remove vs rm vs forget

Jari Aalto+mail.perl jari.aalto at
Thu Jun 15 17:45:42 BST 2006

* Mon 2006-06-05 Michael Ellerman <michael AT>
* Message-Id: dc1166600606041645p5bb73456tdaba2e3757ab757e AT
> I'd suggest:
> - "bzr rm" is deprecated.
> - "bzr remove" is an alias for  "bzr unversion" and does the opposite
> of "bzr add".
> - when users want to remove a file they just "rm" it.
> - when this happens the file becomes "missing" in bzr terms
> - you can't commit with "missing" files, you have to either recreate
> the file, or "bzr unversion" it.
> - there should be an easy way to say "unversion all the currently
> missing files".
> This has the, IMHO desirable, properties that:
> - bzr never deletes user data.
> - users can use standard tools to remove files, eg. "rm" or via Nautilus.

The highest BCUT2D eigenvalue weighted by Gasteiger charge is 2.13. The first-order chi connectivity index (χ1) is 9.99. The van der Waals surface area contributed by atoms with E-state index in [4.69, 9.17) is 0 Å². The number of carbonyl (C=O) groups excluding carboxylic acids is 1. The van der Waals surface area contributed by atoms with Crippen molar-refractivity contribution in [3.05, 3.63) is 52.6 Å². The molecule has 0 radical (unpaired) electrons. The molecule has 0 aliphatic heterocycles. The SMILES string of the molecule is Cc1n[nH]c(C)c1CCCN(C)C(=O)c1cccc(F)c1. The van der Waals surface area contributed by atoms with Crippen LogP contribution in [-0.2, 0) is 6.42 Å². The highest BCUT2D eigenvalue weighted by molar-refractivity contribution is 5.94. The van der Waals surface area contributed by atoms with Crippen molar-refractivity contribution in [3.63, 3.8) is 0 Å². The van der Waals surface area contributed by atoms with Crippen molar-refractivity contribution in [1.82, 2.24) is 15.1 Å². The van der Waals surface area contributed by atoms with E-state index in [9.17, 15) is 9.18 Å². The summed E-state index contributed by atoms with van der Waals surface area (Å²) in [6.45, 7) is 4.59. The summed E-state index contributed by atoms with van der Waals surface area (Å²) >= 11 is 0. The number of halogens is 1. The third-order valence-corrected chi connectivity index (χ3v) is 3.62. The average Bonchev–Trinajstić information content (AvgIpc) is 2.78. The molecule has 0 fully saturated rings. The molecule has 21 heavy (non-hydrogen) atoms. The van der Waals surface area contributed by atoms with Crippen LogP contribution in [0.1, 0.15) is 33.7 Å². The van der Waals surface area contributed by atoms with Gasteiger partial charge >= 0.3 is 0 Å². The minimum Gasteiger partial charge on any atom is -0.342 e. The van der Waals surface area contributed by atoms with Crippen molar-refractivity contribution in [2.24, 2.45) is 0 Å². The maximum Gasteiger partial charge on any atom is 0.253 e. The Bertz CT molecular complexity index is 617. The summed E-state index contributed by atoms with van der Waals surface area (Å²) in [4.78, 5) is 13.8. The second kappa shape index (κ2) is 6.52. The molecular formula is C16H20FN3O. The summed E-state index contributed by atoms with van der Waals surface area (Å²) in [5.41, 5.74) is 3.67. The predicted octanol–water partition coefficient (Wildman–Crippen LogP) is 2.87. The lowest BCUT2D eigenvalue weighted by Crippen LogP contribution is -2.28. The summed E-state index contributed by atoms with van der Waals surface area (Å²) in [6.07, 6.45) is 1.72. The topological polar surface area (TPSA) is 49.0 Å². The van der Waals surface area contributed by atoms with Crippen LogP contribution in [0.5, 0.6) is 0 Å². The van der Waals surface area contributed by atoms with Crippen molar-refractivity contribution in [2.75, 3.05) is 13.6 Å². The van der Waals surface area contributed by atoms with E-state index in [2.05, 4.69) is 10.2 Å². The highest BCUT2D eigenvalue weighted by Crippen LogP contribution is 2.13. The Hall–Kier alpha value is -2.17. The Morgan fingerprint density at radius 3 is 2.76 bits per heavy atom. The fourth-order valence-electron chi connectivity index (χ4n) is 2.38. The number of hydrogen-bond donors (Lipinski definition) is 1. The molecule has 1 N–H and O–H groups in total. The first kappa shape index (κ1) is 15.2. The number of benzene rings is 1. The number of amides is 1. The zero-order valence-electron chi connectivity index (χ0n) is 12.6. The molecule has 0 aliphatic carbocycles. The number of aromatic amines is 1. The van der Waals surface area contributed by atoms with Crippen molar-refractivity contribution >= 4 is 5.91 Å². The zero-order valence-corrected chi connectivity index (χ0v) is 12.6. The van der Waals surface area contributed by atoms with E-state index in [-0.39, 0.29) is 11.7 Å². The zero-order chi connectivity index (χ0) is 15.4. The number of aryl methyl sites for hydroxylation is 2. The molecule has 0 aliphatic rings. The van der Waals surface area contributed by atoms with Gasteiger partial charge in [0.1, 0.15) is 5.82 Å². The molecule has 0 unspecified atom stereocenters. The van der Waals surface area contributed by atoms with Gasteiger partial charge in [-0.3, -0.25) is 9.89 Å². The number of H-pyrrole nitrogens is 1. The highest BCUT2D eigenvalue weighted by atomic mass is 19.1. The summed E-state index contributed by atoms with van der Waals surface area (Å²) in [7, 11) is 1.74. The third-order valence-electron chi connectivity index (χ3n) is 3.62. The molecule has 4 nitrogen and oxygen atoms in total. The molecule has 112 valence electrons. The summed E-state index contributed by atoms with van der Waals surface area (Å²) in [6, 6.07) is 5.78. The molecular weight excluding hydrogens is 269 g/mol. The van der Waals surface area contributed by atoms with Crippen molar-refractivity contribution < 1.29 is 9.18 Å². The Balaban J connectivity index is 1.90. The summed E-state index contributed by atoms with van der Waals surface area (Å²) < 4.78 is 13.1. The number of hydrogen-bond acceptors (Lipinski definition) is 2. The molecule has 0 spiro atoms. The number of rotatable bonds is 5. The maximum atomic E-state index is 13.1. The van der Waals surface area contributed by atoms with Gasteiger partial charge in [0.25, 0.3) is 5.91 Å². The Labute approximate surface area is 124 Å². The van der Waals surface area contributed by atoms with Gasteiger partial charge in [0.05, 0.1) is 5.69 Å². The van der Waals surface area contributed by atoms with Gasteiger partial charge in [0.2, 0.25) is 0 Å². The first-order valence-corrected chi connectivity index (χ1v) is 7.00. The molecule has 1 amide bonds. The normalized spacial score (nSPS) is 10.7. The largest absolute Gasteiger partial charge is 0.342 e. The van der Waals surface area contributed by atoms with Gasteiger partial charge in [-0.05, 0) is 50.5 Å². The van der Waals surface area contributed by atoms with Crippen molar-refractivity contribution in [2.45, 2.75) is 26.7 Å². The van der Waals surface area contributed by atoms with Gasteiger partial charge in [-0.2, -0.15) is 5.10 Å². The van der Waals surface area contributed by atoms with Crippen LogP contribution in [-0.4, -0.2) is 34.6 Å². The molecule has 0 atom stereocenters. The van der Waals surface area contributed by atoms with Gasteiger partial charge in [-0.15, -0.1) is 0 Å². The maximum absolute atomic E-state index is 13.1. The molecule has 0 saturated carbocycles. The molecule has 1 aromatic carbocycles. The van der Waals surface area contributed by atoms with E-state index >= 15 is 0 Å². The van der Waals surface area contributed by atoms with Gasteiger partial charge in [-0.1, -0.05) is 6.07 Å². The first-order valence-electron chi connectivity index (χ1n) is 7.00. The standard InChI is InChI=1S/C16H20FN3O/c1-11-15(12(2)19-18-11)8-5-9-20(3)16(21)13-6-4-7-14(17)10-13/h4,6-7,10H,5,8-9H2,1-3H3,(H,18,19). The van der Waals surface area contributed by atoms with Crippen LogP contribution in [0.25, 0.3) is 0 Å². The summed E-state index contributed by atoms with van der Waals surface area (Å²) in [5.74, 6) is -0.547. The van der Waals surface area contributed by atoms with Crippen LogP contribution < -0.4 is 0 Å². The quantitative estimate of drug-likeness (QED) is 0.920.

> - but, because removal is a potentially dangerous operation, there's
> still a confirmation step required.
> - it's harder to accidentally unversion a file.

It was suggested that

    bzr rm --delete

I understand that people are facinated with new fancy word like
"unadd" or "unversion" to better describe actions that happen, but
I would put more weight on the existing convention that people are
already user to.

The command


Has established history since day one. The meanin is clear even in context
of VCS:
    "remove file from repository (or whatever it's properly called)"

The SVN follows this convention with good success. People are familiar
with it. An extra option to physically delete the file from local disk
is in in par with the idea of:

    "Do something more"

And the command
    bzr rm [--delete]

is simply

- Elegant
- Self explanatory
- Need not much explanation to existing users (supposing Unix here)

The "remove" and "rm" can be synonyms of course, so that they 
serve both command line users and backend delevelopers.


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